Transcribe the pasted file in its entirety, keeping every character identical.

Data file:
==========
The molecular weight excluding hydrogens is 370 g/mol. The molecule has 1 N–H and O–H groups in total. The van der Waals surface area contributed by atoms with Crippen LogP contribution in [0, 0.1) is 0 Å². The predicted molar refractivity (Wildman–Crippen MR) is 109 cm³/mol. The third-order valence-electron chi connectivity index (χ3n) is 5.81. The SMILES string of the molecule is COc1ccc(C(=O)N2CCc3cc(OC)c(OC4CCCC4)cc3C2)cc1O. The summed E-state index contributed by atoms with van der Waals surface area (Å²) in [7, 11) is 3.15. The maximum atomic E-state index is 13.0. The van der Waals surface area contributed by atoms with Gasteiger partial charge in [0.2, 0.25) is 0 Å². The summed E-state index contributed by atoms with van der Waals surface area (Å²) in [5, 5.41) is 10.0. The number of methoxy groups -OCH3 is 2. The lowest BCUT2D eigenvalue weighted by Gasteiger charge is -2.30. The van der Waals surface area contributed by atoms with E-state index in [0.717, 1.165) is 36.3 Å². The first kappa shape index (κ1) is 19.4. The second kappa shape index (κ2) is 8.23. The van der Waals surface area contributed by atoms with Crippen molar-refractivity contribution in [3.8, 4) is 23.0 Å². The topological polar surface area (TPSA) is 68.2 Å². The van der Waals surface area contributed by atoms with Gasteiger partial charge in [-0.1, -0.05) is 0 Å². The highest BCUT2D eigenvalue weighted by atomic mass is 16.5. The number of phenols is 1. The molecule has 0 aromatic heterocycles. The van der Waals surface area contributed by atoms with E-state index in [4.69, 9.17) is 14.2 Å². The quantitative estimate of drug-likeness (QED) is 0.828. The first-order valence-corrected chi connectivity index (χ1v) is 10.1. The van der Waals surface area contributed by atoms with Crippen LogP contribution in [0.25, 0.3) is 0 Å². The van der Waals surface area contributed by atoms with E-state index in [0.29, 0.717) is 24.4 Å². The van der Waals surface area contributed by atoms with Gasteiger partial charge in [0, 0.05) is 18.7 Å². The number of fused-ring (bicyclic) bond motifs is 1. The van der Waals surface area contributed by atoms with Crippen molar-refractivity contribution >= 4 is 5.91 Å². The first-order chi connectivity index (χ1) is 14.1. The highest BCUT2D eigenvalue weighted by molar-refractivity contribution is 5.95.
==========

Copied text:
The molecular weight excluding hydrogens is 370 g/mol. The molecule has 1 N–H and O–H groups in total. The van der Waals surface area contributed by atoms with Crippen LogP contribution in [0, 0.1) is 0 Å². The predicted molar refractivity (Wildman–Crippen MR) is 109 cm³/mol. The third-order valence-electron chi connectivity index (χ3n) is 5.81. The SMILES string of the molecule is COc1ccc(C(=O)N2CCc3cc(OC)c(OC4CCCC4)cc3C2)cc1O. The summed E-state index contributed by atoms with van der Waals surface area (Å²) in [7, 11) is 3.15. The maximum atomic E-state index is 13.0. The van der Waals surface area contributed by atoms with Gasteiger partial charge in [0.2, 0.25) is 0 Å². The summed E-state index contributed by atoms with van der Waals surface area (Å²) in [5, 5.41) is 10.0. The number of methoxy groups -OCH3 is 2. The lowest BCUT2D eigenvalue weighted by Gasteiger charge is -2.30. The van der Waals surface area contributed by atoms with E-state index in [0.717, 1.165) is 36.3 Å². The first kappa shape index (κ1) is 19.4. The second kappa shape index (κ2) is 8.23. The van der Waals surface area contributed by atoms with Crippen molar-refractivity contribution in [3.8, 4) is 23.0 Å². The topological polar surface area (TPSA) is 68.2 Å². The van der Waals surface area contributed by atoms with Gasteiger partial charge in [-0.1, -0.05) is 0 Å². The highest BCUT2D eigenvalue weighted by atomic mass is 16.5. The number of phenols is 1. The molecule has 0 aromatic heterocycles. The van der Waals surface area contributed by atoms with E-state index in [4.69, 9.17) is 14.2 Å². The quantitative estimate of drug-likeness (QED) is 0.828. The first-order valence-corrected chi connectivity index (χ1v) is 10.1. The van der Waals surface area contributed by atoms with Crippen LogP contribution in [0.25, 0.3) is 0 Å². The van der Waals surface area contributed by atoms with E-state index in [0.29, 0.717) is 24.4 Å². The van der Waals surface area contributed by atoms with Gasteiger partial charge in [0, 0.05) is 18.7 Å². The number of fused-ring (bicyclic) bond motifs is 1. The van der Waals surface area contributed by atoms with Crippen molar-refractivity contribution >= 4 is 5.91 Å². The first-order chi connectivity index (χ1) is 14.1. The highest BCUT2D eigenvalue weighted by molar-refractivity contribution is 5.95.